Lotfeeding

Grainfed profitability sinks to near-record lows

Jon Condon, 17/02/2016

BIG declines in processor offers in forward pricing on grainfed export ox have contributed strongly to results in Beef Central’s latest 100-day grainfed trading budget calculated this morning.

The forecast trading result for feeder steers entering a typical Downs feedlot today, and exiting after 105 days on June 1 has deteriorated further since our last breakeven calculated on November 25.

Aronui Feedlot - Crossbred Steer 2 - CopyThe result this time is a projected loss of $71, down from a figure of minus $59 back in late November, and heading towards the worst results we have recorded in this data-set stretching back almost five years.

All the three key variables have displayed movement since our previous calculation.

Feeder steer price for our typical flatback feeder steer 450kg liveweight ex Darling Downs (see full list of variables at bottom of this page) has eased from an all-time high of 330c in late November’s report to 320c/kg liveweight today.

While we think 320c is a realistic and representative indicator in the current market, the overall shortage of heavy feeders across Eastern Australia means some market participants may well be paying as much as 10c/kg above that to secure feeders.

Since our previous November trading budget report, feeders firmed on earlier levels, especially around early January when the trade was just getting back on its feet after the Christmas break. Trades may have been 5-10c higher than today’s quote back then, but have since eased.

Attention will focus in coming days on the ALFA/MLA quarterly feedlot survey for the December quarter. Market watchers suggest it is likely to show a modest decline on September’s figures, but since then, many commercial feedyards (at least among traders, as opposed to those with long-term consistent contracts) have likely seen their numbers on feed decline 10-15 percent.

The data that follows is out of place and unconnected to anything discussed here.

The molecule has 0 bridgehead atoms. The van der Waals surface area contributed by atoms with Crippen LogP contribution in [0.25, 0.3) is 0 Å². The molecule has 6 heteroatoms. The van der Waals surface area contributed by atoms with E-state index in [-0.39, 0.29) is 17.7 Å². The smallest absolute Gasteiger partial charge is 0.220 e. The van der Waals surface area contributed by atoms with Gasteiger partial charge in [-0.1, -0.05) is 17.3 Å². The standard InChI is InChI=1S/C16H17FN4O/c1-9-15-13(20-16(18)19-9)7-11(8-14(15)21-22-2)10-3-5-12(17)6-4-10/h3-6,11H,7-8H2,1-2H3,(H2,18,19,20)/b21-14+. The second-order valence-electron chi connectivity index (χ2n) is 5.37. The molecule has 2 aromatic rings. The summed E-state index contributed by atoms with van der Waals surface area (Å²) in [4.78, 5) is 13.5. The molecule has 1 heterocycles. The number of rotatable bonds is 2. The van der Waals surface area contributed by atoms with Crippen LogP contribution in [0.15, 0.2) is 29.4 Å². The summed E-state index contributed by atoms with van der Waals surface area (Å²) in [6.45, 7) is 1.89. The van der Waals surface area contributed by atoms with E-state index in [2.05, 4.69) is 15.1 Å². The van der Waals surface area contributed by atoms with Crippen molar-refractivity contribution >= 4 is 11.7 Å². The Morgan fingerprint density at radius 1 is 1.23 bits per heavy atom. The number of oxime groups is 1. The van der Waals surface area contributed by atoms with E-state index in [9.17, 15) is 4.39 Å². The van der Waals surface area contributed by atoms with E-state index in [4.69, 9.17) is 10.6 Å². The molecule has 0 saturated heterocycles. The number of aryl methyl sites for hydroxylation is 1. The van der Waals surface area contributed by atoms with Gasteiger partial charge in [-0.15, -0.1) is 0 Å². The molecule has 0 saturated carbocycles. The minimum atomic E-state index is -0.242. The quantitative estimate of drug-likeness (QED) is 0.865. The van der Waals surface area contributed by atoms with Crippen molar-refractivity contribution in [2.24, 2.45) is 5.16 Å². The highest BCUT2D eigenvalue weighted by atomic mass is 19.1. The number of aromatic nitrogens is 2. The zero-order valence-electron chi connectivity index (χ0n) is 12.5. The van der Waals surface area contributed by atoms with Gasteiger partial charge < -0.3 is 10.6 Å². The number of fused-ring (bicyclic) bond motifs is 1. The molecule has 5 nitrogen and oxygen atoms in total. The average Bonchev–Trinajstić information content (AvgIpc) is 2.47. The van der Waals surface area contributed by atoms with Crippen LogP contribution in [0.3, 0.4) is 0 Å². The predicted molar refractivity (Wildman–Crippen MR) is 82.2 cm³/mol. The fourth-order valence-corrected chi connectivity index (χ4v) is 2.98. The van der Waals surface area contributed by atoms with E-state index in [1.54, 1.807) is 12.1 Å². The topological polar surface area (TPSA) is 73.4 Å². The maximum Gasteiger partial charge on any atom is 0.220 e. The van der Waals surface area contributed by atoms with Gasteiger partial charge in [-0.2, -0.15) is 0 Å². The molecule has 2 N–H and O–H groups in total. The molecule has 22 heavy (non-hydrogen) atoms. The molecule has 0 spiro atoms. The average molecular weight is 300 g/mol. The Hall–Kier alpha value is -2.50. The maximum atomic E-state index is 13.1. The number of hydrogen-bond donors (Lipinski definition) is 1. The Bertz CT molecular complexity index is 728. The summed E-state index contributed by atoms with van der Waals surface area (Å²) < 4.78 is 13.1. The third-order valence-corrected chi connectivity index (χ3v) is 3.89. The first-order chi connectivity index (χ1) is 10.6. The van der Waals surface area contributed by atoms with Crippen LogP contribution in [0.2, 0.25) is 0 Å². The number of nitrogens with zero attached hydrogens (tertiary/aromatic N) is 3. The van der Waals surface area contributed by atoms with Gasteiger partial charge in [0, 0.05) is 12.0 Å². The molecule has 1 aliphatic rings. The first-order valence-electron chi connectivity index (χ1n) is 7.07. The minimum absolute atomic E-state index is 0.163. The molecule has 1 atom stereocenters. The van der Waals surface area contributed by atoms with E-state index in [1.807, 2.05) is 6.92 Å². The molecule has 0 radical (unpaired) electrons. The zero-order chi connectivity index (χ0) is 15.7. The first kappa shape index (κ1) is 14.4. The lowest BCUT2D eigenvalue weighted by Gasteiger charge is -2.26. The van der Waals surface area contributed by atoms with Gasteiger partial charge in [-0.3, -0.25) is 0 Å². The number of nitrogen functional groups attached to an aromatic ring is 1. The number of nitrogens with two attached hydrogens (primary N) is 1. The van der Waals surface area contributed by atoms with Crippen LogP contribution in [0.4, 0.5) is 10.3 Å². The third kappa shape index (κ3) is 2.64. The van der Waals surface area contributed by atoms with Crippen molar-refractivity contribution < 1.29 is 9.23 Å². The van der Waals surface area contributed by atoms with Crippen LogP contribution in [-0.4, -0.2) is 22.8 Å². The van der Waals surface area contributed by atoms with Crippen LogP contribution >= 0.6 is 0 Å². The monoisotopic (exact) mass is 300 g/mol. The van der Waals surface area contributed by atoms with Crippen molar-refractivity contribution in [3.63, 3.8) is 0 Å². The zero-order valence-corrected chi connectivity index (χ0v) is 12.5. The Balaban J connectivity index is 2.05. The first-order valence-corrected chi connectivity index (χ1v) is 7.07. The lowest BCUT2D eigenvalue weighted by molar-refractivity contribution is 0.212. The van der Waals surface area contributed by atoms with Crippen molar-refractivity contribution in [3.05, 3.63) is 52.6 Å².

Beef Central is also told that the drought factor is now largely gone from feedlot inventories. That means (and anecdotally it appears to be the case, based on informal discussions with Downs lotfeeders) the balance between custom-feeding numbers and feedlot owned cattle has changed markedly, with much fewer custom-fed cattle now on the books.

Pricing today’s steer at 320c/kg live means his total purchase cost falls from $1485 last time to $1440, however it should be pointed out that a lot of yards presently may be feeding cattle somewhat lighter than our prescribed 450kg induction weight – perhaps 400-420kg.

This time a year ago, the feeder market was on the move, shifting from 235c in mid-January to 260c in late February. That suggests a rise of around 80c/kg since then. Worth keeping in mind is the fact that our feeder steer only hit the 300c mark for the first time in our August 27 budget last year.

Ration price falls to $320/t

For this first trading budget for 2016, we’ve lowered our ration price to $320/t, a $30/t decline from our previous late-November calculation. There’s a widely held belief that that price will continue to decline, on the strength of two factors:

  • Lower grain prices since the last harvest period (barley downs currently around $240-$250, for example), and
  • Some recognition (perhaps modest at this stage) that feedlots are no longer operating at capacity due to drought, and may have to start adjusting their margins in order to retain and capture business, to keep pens closer to full. That was a considerable factor in feedlot ration pricing over the past two very dry years.